Joel Chadabe’s Singing Machine May 30, 1977

Joel Chadabe’s ‘Settings for Spirituals,’ which I heard on an Experimental Intermedia concert on May 15, combines a fine singer with an equally virtuosic machine, and both come out very well. They seem to be friends, and they really cooperate, making music as well as they can.

In this brand-new work, which was presented on tape, Irene Oliver sings five or six traditional spirituals in an expressive, traditional way, while an electronic tone tracks her up and down, note by note. The computer-controlled electronics apparatus is fully automatic. It works fast, sensing instantaneously where the soprano is going and how to follow her there, and sticks with her like a magnet. Certainly no unrehearsed second soprano could follow the melodies so accurately.

In the last song the machine is completely replaced by a traditional piano accompaniment, for reasons that I don’t quite understand. This seems a little like relieving a pitcher who has been pitching a no-hit game. But the piano accompaniment does provide a sharp contrast, and helps one to appreciate the imitative feats of the earlier electronic accompanist.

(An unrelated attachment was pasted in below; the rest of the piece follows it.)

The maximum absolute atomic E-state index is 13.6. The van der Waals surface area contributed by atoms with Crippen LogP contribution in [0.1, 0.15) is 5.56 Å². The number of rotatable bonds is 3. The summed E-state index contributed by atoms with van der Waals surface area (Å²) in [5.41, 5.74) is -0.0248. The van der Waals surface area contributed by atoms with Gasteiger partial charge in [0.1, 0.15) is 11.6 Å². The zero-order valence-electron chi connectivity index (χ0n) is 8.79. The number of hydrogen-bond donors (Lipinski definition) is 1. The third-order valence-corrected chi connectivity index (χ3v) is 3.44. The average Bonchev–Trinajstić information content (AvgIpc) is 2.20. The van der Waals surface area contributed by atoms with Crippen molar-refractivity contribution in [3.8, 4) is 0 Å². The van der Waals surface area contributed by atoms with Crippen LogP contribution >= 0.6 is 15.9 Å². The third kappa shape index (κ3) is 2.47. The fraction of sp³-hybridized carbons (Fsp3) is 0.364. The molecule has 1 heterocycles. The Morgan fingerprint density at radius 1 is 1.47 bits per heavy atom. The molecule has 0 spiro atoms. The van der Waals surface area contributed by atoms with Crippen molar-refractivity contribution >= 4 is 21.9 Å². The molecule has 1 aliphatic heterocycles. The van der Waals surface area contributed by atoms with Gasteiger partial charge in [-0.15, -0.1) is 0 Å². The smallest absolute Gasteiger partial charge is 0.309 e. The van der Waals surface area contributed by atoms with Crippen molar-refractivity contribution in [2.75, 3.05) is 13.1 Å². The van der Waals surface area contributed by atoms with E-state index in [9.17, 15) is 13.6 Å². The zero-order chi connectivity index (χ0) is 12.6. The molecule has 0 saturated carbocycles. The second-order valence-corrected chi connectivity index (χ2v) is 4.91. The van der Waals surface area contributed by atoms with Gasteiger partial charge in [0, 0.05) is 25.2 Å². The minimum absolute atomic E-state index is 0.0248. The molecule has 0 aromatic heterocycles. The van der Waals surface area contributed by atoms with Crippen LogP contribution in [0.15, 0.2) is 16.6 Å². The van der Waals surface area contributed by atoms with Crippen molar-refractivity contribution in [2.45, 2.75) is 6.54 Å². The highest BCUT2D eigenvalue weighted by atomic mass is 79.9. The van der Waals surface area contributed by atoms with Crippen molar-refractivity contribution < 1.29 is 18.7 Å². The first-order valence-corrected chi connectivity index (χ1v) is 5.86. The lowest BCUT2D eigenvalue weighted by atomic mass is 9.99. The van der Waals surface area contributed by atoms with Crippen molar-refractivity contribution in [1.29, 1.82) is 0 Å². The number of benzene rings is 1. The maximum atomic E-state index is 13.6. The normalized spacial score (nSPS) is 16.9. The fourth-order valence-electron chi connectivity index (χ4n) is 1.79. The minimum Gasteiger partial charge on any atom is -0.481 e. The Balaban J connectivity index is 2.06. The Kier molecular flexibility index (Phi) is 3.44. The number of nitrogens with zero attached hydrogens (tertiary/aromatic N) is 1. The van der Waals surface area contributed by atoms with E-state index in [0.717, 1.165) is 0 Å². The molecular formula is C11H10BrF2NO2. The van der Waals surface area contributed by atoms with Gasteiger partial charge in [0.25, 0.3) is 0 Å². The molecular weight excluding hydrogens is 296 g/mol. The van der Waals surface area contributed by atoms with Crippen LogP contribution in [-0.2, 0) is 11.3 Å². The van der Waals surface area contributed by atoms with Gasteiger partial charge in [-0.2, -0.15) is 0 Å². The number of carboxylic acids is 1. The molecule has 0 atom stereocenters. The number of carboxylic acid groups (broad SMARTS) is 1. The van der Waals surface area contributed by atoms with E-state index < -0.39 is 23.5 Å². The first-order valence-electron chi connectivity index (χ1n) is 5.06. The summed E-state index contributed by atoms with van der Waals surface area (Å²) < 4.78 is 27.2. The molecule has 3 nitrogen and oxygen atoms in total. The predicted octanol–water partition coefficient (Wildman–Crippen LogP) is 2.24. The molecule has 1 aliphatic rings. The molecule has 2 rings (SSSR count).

Chadabe’s machine is not merely a virtuoso imitator. It sometimes follows special rules of its own. In one song the electronic tone enters only when the soprano exceeds a certain volume level. In another the circuitry selects its own pitches, a few notes above or below the soprano. In another the machinery offers a completely independent accompaniment of quick notes, spread over a wide range, while the soprano continues smoothly in her normal register. In that case one is hard put to figure out exactly how the machinery is processing the vocal information and determining its path. But from the context, it is obvious that this too is an automatic process, and that the logic of the system is simply going beyond what the ear can decipher on first hearing.

Chadabe is not using a machine to characterize the villain, to stimulate a dialogue, to draw cartoons, or to allow us to pity the lifelessness of machines and feel superior to them. He treats his circuitry with great respect, allowing it to perform superhuman feats and impress us with its virtuosity and subtlety. At the same time, the human element comes off quite well, since Oliver’s large voice touches the spirituals at a soulful depth I have seldom heard except in recordings by Paul Robeson.

The ‘Settings for Spirituals’ shows us the best sides of both humans and machines, and the relationship between them becomes clear. We understand that the machine is necessarily dependent on Chadabe and his soprano, that it can do wonderful things well beyond human capabilities, that humans excel in other ways, that the two can work together beautifully, and that when we decry conflicts we see between the human and the mechanical, we are really just flailing at windmills.